There has been a dispute over years whether the Criegee mechanism applies to both solution phases (where it has been verified) and the gas phase where alternative mechanisms such as the O'Neil-Blumstein mechanism and other radical-driven mechanisms have been discussed. An investigation of the alkyne-ozonolysis is directly relevant for these questions because conclusions drawn for the ethene-ozonolysis can directly be probed in the case of the ozone-acetylene reaction. Acetylene has two H atoms less than ethene and, therefore, the ozonolysis mechanism of Criegee should become simpler. Also it should be easier from a theoretical point of view to test alternatives to the Criegee mechanism, which involve radicals or biradicals.

Hence, the aim of our alkyne-ozonolysis project was threefold. First, we used quantum chemical methods to elucidate the mechanism of the acetylene ozonolysis in detail and to draw general conclusions for the ozonation of alkynes. In this way, we wanted to improve the predictability of product distributions and, consequently, the applicability of the alkyne ozonolysis in synthesis. Secondly, we established the relevance of the acetylene-ozonolysis for the mechanism of the alkene ozonolysis by comparing the two reactions especially with regard to their gas phase and solution phase mechanisms. Finally, we suggested specific experiments that could lead to a confirmation of the results found in our investigation.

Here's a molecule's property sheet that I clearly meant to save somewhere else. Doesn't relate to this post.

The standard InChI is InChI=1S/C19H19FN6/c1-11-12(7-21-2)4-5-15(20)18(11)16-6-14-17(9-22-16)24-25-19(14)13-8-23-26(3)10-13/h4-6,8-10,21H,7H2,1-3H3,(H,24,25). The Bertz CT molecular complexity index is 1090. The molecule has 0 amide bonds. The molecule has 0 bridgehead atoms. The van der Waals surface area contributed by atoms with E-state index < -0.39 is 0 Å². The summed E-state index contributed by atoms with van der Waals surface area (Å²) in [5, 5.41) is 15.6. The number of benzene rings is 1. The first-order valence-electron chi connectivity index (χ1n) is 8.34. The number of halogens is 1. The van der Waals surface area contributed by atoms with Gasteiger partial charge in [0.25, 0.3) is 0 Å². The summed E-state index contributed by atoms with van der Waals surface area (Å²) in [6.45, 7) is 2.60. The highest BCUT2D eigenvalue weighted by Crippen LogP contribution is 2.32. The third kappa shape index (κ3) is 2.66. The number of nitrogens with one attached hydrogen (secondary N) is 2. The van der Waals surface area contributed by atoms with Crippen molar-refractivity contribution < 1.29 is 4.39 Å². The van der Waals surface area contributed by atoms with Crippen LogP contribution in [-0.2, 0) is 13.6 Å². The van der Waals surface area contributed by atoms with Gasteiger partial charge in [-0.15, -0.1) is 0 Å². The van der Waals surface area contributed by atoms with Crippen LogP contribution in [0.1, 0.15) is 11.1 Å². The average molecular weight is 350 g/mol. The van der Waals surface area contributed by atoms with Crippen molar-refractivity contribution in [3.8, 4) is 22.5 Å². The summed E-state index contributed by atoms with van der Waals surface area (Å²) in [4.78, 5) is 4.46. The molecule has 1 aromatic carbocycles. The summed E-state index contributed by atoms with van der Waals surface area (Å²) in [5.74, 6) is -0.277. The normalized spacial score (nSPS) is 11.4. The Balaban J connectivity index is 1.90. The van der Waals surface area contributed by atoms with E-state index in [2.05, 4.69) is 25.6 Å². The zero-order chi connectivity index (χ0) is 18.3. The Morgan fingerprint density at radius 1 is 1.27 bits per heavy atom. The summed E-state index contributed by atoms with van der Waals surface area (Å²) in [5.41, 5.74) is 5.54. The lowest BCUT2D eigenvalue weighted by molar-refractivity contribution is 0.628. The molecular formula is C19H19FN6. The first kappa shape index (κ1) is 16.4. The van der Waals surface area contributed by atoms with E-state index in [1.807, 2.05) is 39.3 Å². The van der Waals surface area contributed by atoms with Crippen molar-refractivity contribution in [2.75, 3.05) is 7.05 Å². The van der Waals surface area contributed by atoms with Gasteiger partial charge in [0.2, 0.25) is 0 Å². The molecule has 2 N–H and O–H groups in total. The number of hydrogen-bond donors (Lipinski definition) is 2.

The project required DFT and CASSCF calculations besides CCSD(T) and BD(T) calculations.

Molecular energy, geometry, and vibrational frequencies were determined for the systems O3-propene, O3-butene (cis and trans) as well as O3-isoprene. In addition, we determined with the help of statistical calculations the amount of OH radicals obtained in a given ozonolysis system.

Vibrational Vibrational

Figure 1. Mechanism of the ozonolysis of acetylene. The various steps of the reaction are coined A (trioxolene formation), B (carbonyl oxide formation), C (oxygen loss), D (cyclization), E (OH production), and F (dioxirane formation).


Figure 2. Energy diagram of steps A , B and C of the acetylene ozonolysis (compare with Figure 1). Calculated heats of formation ΔHf°(298) (in kcal/mol) are given for each structure. Experimental ΔHf°(298) values are starred. CCSD(T) and CASPT2 calculations.


Figure 3. Energy diagram of step D of the acetylene ozonolysis (compare with Figure 1). Calculated heats of formation ΔHf°(298) (in kcal/mol) are given for each structure. Experimental ΔHf°(298) values are starred. CCSD(T) and CASPT2 calculations.


Figure 4. Energy diagram of steps E and F of the acetylene ozonolysis (compare with Figure 1). Calculated heats of formation ΔHf°(298) (in kcal/mol) are given for each structure. Experimental ΔHf°(298) values are starred. TS21-22 is a TS on the PES, but vanishes when ZPE correction is added.